SQLite and Android N
The upcoming release of Android N is going to cause problems for many apps that use SQLite. In some cases, these problems include an increased risk of data corruption.
SQLite is an awesome and massively popular database library. It is used every day by billions of people. If you are keeping a list of the Top Ten Coolest Software Projects Ever, SQLite should be on the list.
Many mobile apps use SQLite in one fashion or another. Maybe the developers of the app used the SQLite library directly. Or maybe they used another component or library that builds on SQLite.
SQLite is a library, so the traditional way to use it is to just link it into your application. For example, on a platform like Windows Phone 8.1, the app developer simply bundles the SQLite library as part of their app.
But iOS and Android have a SQLite library built-in to the platform. This is convenient, because developers do not need to bundle a SQLite library with their software.
The SQLite library that comes with Android is actually not intended to be used except through the android.database.sqlite Java classes. If you are accessing this library directly, you are actually breaking the rules.
And the problem is
Beginning with Android N, these rules are going to be enforced.
If your app is using the system SQLite library without using the Java wrapper, it will not be compatible with Android N.
Does your app have this problem?
If your app is breaking the rules, you *probably* know it. But you might not.
I suppose most Android developers use Java. Any app which is only using android.database.sqlite should be fine.
But if you are using Xamarin, it is rather more likely that your app is breaking the rules. Many folks in the Xamarin community tend to assume that "SQLite is part of the platform, so you can just call it".
Xamarin.Android 6.1 includes a fix for this problem for Mono.Data.Sqlite (see their release notes).
However, that is not the only way of accessing SQLite in the .NET/Xamarin world. In fact, I daresay it is one of the less common ways.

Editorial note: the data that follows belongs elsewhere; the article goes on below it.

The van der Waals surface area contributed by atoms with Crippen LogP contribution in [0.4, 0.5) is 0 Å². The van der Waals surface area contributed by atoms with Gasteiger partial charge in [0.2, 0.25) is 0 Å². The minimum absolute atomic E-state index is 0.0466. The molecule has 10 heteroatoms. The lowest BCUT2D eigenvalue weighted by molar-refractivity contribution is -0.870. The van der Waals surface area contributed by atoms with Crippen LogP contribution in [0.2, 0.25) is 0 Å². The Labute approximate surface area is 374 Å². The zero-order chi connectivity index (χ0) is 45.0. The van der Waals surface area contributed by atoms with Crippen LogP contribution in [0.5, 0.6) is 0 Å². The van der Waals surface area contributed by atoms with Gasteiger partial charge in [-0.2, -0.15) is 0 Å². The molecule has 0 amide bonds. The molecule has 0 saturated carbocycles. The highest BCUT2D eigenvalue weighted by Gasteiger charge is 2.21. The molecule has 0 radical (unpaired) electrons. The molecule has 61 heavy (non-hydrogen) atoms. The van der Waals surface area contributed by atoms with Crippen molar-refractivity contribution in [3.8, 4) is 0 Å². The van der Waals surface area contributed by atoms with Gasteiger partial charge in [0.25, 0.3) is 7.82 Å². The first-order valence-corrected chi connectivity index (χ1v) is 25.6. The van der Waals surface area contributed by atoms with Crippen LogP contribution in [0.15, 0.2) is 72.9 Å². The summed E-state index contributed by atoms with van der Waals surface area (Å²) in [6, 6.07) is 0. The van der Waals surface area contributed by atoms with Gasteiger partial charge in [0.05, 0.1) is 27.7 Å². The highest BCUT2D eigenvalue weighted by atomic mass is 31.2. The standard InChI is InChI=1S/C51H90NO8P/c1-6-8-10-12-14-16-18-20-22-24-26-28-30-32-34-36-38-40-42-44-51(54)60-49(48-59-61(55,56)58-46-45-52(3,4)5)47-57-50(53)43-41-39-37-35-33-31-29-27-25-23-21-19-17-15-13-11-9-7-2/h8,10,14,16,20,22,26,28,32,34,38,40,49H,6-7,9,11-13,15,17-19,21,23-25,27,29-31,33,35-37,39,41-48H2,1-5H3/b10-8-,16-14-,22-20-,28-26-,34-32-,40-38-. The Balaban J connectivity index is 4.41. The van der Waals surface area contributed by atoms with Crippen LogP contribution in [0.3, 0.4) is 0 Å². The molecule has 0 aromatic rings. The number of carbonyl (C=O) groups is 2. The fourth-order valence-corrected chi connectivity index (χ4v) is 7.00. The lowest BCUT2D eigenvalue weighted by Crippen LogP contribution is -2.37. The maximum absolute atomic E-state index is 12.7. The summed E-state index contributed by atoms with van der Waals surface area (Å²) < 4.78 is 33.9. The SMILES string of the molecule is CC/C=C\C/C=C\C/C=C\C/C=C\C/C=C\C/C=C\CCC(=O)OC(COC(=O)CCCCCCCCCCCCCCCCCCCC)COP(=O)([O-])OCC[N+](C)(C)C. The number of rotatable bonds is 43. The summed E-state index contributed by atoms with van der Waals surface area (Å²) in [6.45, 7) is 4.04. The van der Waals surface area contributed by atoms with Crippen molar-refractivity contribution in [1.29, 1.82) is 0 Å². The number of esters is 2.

Perhaps the most popular SQLite wrapper is sqlite-net (GitHub). If you are using this library on Android and not taking the extra steps to bundle a SQLite library, your app will break on Android N.
Are you using Akavache? Or Couchbase Lite? Both of these libraries use SQLite under the hood (by way of SQLitePCL.raw, which I maintain), so your app will need to be updated to work on Android N.
There are probably dozens of other examples. GitHub says the sqlite-net library has 857 forks. Are you using one of those? Do you use the MvvmCross SQLite plugin? Do any of the components or libraries in your app make use of SQLite without you being aware of it?
And the Xamarin community is obviously not the whole story. There are dozens of other ways to build mobile apps. I can think of PhoneGap/Cordova, Alpha Anywhere, Telerik NativeScript, and Corona, just off the top of my head. How many of these environments (or their surrounding ecosystems) provide (perhaps accidentally) a rule-breaking way to access the Android system SQLite? I don't know.
What I *do* know is that even Java developers might have a problem.
It's even worse than that
Above, I said: "Any app which is only using android.database.sqlite should be fine." The key word here is "only". If you are using the Java classes but also have other code (perhaps some other library) that accesses the system SQLite, then you have the problems described above. But you also have another problem.